January 21, 2011

Jay Vithalani

Just read this -- a considerably more complicated serodiscordant-couple story:

January 21, 2011


It all depends on the person and if there educated about Hiv and can handle it . I've been with my partner for 13 yrs. and he's neg !

January 21, 2011


Brilliantly reasoned. ABSOLUTELY right on. Thank you!

January 21, 2011


Good subject. I'm a straight man and have tried dating some negative women, but it (the virus) does seem to be an issue. There seem to be more men that will date Poz women, but it certainly can cause some stress. The question about the "extra cool points" is great. Shouldn't really be part of the equation as we aren't charity cases, or necessarily desparate which is sometimes how single HIV people are percieved (straight or gay). Good blog

January 20, 2011

Scott00008 from Longview

Well this one caught my attention and I had to just post a comment on this. I have been poz for 28 years and full blown aids for 18 (now in perfect health-normal t-cel and undectable). In those years I have had a few relationships with people both poz and neg. I have always told people before sex of my status and have never been rejected for it (lucky from what I have been told by others). One comment I remember was "I'm sure you are not the first positive man I have slept with, but you are the first to tell me before sex, and I appreciate your honesty". I would like to think that if it was reversed I would do the same. Usually the comments were "so am I", "well it doesn't matter because we are going to use protection". Maybe I just lucked out with the guys I was interested, I don't know. One guy that I was seriously dating was negative, we were going to move in together and he told his daughter about me living with aids. Her comment was "what if he dies on you". The very next day Princess Diana died in her carwreck. His comment to his daughter was "see there are no telling how long any of us have, and when you are in love, you just have to go with it. So do I think any of these people deserve extra points for dating (having sex with me aids and all" NO. I think anyone who is educated should know better. It was like the time early in the epidemic that I was at a friend and his lover's house. He had full blown aids and was covered with our cancer. We were sitting there and talking and his lover told me I was their only friend who would visit because others were afraid they would catch it just by being in the same room. I was shocked that people could be so stupid. Granted it was in the early years of aids and not a ton was known about the virus. I told the not sick lover why I thought it was stupid. I said if it is airborn we will all catch it. Who was to say that the person on the bus next to you didn't have it, the person at the supermarket, etc. These two men were very popular before one of them got sick and suddenly they were treated as if they were lepors. I cried for them. Was I deserving of extra credit for visiting friends with aids when I didn't, hell no, it's called being a human. Hope this wasn't to long. scott00008 from Longview, p.s. this all happened in Portland, Oregon when I lived there.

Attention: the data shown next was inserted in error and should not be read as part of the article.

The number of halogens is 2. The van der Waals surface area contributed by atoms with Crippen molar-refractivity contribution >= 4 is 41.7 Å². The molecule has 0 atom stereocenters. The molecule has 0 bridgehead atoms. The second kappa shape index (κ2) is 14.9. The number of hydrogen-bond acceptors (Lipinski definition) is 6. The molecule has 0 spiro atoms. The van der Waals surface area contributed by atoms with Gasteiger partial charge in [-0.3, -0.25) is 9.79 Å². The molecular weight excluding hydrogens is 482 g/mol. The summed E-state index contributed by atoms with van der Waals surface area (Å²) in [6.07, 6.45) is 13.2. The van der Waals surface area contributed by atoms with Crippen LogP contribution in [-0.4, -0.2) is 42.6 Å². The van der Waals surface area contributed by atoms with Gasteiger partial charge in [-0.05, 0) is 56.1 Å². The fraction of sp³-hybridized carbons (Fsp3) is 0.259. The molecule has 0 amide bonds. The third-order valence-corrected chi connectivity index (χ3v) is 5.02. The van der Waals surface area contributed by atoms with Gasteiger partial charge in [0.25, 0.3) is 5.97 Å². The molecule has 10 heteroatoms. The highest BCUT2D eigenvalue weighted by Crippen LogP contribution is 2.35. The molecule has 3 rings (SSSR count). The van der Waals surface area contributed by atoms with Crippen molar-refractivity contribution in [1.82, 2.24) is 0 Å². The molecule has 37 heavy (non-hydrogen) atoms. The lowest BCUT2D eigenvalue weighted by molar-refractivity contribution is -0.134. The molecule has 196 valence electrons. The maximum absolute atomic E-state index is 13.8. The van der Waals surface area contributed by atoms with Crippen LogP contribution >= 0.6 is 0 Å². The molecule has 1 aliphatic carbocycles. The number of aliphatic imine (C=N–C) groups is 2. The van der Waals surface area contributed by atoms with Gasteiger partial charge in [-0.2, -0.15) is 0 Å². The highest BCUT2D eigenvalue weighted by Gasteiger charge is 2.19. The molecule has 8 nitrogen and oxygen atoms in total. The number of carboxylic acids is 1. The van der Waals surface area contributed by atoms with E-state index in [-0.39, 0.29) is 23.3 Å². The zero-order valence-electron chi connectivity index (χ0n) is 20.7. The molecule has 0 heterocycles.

January 20, 2011

Mark S. King

As with All Things HIV, our social markers are constantly moving. The bars are raised and lowered. While you were watching Valerie in the 80's, I was disclosing my HIV status to dates across the lunch table, and those who didn't run screaming from the restaurant were, indeed, "cool" to me. Exceptional, in fact. But time marches on, and people "should know better" than to discriminate these days, right? Well, everyone except poz guys like me, who will only get involved with (read: have sex with) other poz guys. If I were to date a negative guy myself, I would absolutely consider it an act of great tolerance and generosity. Look at me, giving up so much of my preferences to date the negative guy. Life is nothing if not ironic. Thanks for a great piece. Mark

January 19, 2011